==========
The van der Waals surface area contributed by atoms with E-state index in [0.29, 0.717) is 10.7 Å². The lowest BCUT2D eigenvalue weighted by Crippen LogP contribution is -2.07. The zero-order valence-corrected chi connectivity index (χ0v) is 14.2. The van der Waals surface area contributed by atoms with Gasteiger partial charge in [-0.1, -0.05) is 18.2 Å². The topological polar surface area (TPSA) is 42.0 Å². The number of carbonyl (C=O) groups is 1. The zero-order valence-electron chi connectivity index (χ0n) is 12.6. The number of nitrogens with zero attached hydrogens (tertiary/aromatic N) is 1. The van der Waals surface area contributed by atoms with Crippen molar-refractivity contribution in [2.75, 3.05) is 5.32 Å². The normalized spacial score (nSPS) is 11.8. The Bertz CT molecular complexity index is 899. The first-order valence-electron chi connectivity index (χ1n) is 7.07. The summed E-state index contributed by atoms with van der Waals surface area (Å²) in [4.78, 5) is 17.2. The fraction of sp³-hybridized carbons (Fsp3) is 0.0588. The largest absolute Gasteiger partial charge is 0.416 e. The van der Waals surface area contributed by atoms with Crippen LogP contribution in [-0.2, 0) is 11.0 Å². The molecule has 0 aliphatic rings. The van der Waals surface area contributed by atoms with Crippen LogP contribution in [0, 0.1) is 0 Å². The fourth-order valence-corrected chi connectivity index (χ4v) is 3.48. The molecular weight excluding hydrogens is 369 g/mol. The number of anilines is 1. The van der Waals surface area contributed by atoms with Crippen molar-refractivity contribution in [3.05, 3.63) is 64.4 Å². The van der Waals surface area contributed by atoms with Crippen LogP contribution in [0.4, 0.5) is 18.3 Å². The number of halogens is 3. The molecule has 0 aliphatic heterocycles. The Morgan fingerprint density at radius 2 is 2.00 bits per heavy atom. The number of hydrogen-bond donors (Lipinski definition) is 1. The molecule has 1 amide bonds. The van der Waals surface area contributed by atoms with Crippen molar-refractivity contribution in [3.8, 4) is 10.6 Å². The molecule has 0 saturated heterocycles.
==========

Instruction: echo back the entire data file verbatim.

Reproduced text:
The van der Waals surface area contributed by atoms with E-state index in [0.29, 0.717) is 10.7 Å². The lowest BCUT2D eigenvalue weighted by Crippen LogP contribution is -2.07. The zero-order valence-corrected chi connectivity index (χ0v) is 14.2. The van der Waals surface area contributed by atoms with Gasteiger partial charge in [-0.1, -0.05) is 18.2 Å². The topological polar surface area (TPSA) is 42.0 Å². The number of carbonyl (C=O) groups is 1. The zero-order valence-electron chi connectivity index (χ0n) is 12.6. The number of nitrogens with zero attached hydrogens (tertiary/aromatic N) is 1. The van der Waals surface area contributed by atoms with Crippen molar-refractivity contribution in [2.75, 3.05) is 5.32 Å². The normalized spacial score (nSPS) is 11.8. The Bertz CT molecular complexity index is 899. The first-order valence-electron chi connectivity index (χ1n) is 7.07. The summed E-state index contributed by atoms with van der Waals surface area (Å²) in [4.78, 5) is 17.2. The fraction of sp³-hybridized carbons (Fsp3) is 0.0588. The largest absolute Gasteiger partial charge is 0.416 e. The van der Waals surface area contributed by atoms with Crippen LogP contribution in [-0.2, 0) is 11.0 Å². The molecule has 0 aliphatic rings. The van der Waals surface area contributed by atoms with Crippen LogP contribution in [0, 0.1) is 0 Å². The fourth-order valence-corrected chi connectivity index (χ4v) is 3.48. The molecular weight excluding hydrogens is 369 g/mol. The number of anilines is 1. The van der Waals surface area contributed by atoms with Crippen molar-refractivity contribution in [3.05, 3.63) is 64.4 Å². The van der Waals surface area contributed by atoms with Crippen LogP contribution in [0.4, 0.5) is 18.3 Å². The number of halogens is 3. The molecule has 0 aliphatic heterocycles. The Morgan fingerprint density at radius 2 is 2.00 bits per heavy atom. The number of hydrogen-bond donors (Lipinski definition) is 1. The molecule has 1 amide bonds. The van der Waals surface area contributed by atoms with Crippen molar-refractivity contribution in [3.8, 4) is 10.6 Å². The molecule has 0 saturated heterocycles.